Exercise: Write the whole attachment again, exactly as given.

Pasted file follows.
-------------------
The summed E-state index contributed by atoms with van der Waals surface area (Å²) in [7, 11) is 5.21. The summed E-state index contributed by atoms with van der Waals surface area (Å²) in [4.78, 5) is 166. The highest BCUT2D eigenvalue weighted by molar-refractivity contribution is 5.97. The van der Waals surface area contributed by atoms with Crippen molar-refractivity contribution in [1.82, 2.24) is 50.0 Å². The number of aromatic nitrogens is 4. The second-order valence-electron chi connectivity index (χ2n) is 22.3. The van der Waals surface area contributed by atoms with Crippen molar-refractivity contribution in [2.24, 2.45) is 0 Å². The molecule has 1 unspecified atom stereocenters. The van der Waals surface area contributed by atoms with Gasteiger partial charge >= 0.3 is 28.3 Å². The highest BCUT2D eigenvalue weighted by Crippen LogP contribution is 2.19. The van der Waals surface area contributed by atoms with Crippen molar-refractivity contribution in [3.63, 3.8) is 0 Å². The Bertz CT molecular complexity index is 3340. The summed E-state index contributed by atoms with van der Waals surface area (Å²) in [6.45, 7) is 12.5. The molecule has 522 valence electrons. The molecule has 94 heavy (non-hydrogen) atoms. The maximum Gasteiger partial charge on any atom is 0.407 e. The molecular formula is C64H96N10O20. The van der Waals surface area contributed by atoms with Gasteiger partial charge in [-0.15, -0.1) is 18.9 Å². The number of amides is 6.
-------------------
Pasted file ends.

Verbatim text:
The summed E-state index contributed by atoms with van der Waals surface area (Å²) in [7, 11) is 5.21. The summed E-state index contributed by atoms with van der Waals surface area (Å²) in [4.78, 5) is 166. The highest BCUT2D eigenvalue weighted by molar-refractivity contribution is 5.97. The van der Waals surface area contributed by atoms with Crippen molar-refractivity contribution in [1.82, 2.24) is 50.0 Å². The number of aromatic nitrogens is 4. The second-order valence-electron chi connectivity index (χ2n) is 22.3. The van der Waals surface area contributed by atoms with Crippen molar-refractivity contribution in [2.24, 2.45) is 0 Å². The molecule has 1 unspecified atom stereocenters. The van der Waals surface area contributed by atoms with Gasteiger partial charge >= 0.3 is 28.3 Å². The highest BCUT2D eigenvalue weighted by Crippen LogP contribution is 2.19. The van der Waals surface area contributed by atoms with Crippen molar-refractivity contribution in [3.63, 3.8) is 0 Å². The Bertz CT molecular complexity index is 3340. The summed E-state index contributed by atoms with van der Waals surface area (Å²) in [6.45, 7) is 12.5. The molecule has 522 valence electrons. The molecule has 94 heavy (non-hydrogen) atoms. The maximum Gasteiger partial charge on any atom is 0.407 e. The molecular formula is C64H96N10O20. The van der Waals surface area contributed by atoms with Gasteiger partial charge in [-0.15, -0.1) is 18.9 Å². The number of amides is 6.